| 8 April 2013
Snowy landscape reveals Wales' ancient remains
Archaeologists have discovered ancient remains after they were 'brought back to life' by the snow covering the landscape in Wales. Settlements dating back 4,000 years were only found because just the right amount of snow fell on the countryside.
Experts were flying over the landscape in a light aircraft when they spotted a series of ancient remains. A combination of the snow and the low sun in the sky at this time of year provided ideal conditions to plot the sites for the first time. Archaeologist Dr Toby Driver said: "The snow provides breathtaking conditions for our aerial reconnaissance. Snow evens out the colours of the landscape allowing complex earthwork monuments to be seen more clearly and precisely."
The experts on board the four-seater Cessna identified up to 40 ancient earthworks hidden beneath centuries of growth in Mid and South Wales. They included a 20-metre wide burial mound on common land at Ogmore-by-Sea near Bridgend and a moated site at Llangorse lake near Brecon. The new discoveries were recorded by the experts from the Aberystwyth-based Royal Commission on the Ancient and Historical Monuments of Wales.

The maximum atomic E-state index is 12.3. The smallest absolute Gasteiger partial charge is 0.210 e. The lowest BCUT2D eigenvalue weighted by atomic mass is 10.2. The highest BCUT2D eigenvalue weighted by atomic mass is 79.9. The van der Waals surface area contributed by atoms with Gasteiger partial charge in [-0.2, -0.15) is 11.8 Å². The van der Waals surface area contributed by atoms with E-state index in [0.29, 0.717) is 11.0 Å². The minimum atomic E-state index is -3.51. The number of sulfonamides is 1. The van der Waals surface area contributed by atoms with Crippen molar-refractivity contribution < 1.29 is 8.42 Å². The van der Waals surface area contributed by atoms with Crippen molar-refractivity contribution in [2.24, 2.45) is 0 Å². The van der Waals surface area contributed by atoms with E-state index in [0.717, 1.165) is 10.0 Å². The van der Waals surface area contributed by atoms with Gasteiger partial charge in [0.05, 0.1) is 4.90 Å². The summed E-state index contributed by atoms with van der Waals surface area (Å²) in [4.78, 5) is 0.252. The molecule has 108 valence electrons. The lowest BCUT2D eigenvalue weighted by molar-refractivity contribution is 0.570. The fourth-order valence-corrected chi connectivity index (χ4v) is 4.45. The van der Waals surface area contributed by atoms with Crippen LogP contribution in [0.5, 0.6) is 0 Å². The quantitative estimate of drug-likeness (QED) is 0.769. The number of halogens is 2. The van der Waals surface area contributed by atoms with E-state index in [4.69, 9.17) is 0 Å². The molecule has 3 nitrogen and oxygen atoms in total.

Dr Driver, a team leadrer with the commission, said: "The right depth of drifting or melting snow helps to show up slight differences in topography which can highlight an archaeological site. It's as if the snow has brought them back to life.
The Royal Commission has been using aerial reconnaissance to identify ancient sites for the last 25 years. But the recent Arctic conditions which have seen snow laying on the Welsh hills for weeks have given the team a new way of unlocking the mysteries which cannot be seen from the ground. Dr Driver said: "So far well over 5,000 new archaeological sites have been discovered across Wales in 25 years of flying. We can now appreciate that Wales was intensively farmed and settled from the Neolithic era 6,000 years ago."
Edited from WalesOnline (28 March 2013)
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